Preventing your conviction from being recorded can be imperative if you are hoping to keep your professional and personal life on track. Contact a lawyer today so that you have a professionally trained advocate to argue on your behalf.


What are Your Rights under Criminal Law?

Thanks to TV shows and pop culture, many people believe they understand how the criminal justice system works. Police shows, procedural dramas and legal adaptations tend to create a false sense of familiarity with the criminal justice system in the average person. But while loose cannon cops and lawyers who bend the rules make good television fodder, they have very little in common with the realities of police-work and legal professionalism. If you find yourself caught within the criminal justice system, it is important to remember that you have rights.


When being arrested, there are three procedural steps that officers are required to follow. The officer must tell you that you are under arrest and briefly explain why, and you must either voluntarily surrender to the officer or you will be taken into custody through force. Police in Queensland do not have to “read you your rights”, and though you do have the right to remain silent, you are still required to inform the arresting officer of your name and address in order to avoid additional charges. Once arrested, you will escorted by the arresting officer to a police station or watch-house to be processed and await court or given bail.


The police are not required to have a warrant in order to arrest you. If they have a reasonable suspicion that you are breaking the law, have broken the law, or are about to break the law, they have the power to arrest you as a reasonable necessity, because of the type or seriousness of the offence, or in order to:

  • stop you from breaking more laws;
  • discover your identity;
  • ensure a court appearance;
  • obtain or retain evidence;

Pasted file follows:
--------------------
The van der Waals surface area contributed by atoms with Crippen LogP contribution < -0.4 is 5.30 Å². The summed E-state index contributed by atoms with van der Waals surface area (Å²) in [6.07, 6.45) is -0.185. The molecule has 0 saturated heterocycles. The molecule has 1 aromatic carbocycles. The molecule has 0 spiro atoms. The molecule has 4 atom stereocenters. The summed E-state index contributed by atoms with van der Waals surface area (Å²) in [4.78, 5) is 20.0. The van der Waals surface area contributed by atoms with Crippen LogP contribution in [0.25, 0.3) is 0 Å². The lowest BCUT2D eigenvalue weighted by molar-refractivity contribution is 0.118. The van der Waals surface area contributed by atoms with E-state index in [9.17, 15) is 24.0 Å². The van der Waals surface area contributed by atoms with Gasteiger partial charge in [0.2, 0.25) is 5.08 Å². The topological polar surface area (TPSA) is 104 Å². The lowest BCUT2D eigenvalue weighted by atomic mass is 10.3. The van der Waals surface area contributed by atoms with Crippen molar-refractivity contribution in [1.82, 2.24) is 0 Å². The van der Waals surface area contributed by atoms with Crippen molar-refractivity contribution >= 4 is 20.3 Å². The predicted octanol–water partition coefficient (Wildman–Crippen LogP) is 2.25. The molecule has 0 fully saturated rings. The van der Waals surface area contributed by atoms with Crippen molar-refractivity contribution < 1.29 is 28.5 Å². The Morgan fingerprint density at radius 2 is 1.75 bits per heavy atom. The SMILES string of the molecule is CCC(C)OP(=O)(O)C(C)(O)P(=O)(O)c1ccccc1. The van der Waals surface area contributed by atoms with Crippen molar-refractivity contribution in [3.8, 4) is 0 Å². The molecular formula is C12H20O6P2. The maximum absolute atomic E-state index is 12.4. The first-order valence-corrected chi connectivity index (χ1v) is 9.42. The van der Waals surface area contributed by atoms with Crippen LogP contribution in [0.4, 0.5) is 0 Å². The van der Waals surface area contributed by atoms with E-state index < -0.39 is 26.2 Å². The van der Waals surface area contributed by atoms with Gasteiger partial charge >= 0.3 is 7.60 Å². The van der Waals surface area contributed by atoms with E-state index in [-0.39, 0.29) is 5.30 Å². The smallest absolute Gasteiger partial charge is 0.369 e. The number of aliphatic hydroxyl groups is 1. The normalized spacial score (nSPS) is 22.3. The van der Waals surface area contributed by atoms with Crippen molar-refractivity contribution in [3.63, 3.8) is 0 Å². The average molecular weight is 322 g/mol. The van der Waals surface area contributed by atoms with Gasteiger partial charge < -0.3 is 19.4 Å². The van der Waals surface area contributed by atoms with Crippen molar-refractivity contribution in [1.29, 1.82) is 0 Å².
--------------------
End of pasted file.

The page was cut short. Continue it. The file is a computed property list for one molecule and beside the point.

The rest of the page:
• prevent the creation or destruction of evidence;
  • prevent witness harassment or interference;
  • protect your safety and the safety of others;
  • prevent your escape; or
  • hold you for questioning.

The threshold for demonstrating reasonable necessity is generally low and the police will likely be allowed to arrest you without a warrant. It is in your best interests to calmly comply, ask for a lawyer as soon as possible, and remain silent except for providing your name and address, until your lawyer arrives.

What Are My Rights?

You have the right to remain silent and wait for the arrival of your lawyer. You cannot be formally interviewed until the police inform you that you have a right to a lawyer, a family member, or friend. Importantly, you must remember that the police are not allowed to coerce a confession out of you by making false promises or threats. As mentioned above, the police must inform you that you are being arrested and explain to you why.

Additionally, you have the right to go to court for a bail application at the earliest reasonable opportunity, and if you are not taken straight to court, you have the right to ask the police for bail. Remember that without an arrest you do have the right to refuse a request to come to the police station, but be careful to handle the situation calmly and respectfully or else risk an actual arrest or additional charges.

Being Arrested for Questioning

When the police have a reasonable suspicion that you have committed an indictable offence, they are able to detain you for a reasonable amount of time in order to conduct an investigation and/or question you about the offence. Police may detain you for up to eight hours, but can only question you for four hours out of the eight. If they want to keep you longer, the police must petition a magistrate or justice of the peace to question you for a further period. During this time period, you still have the right to remain silent after sharing your name and address.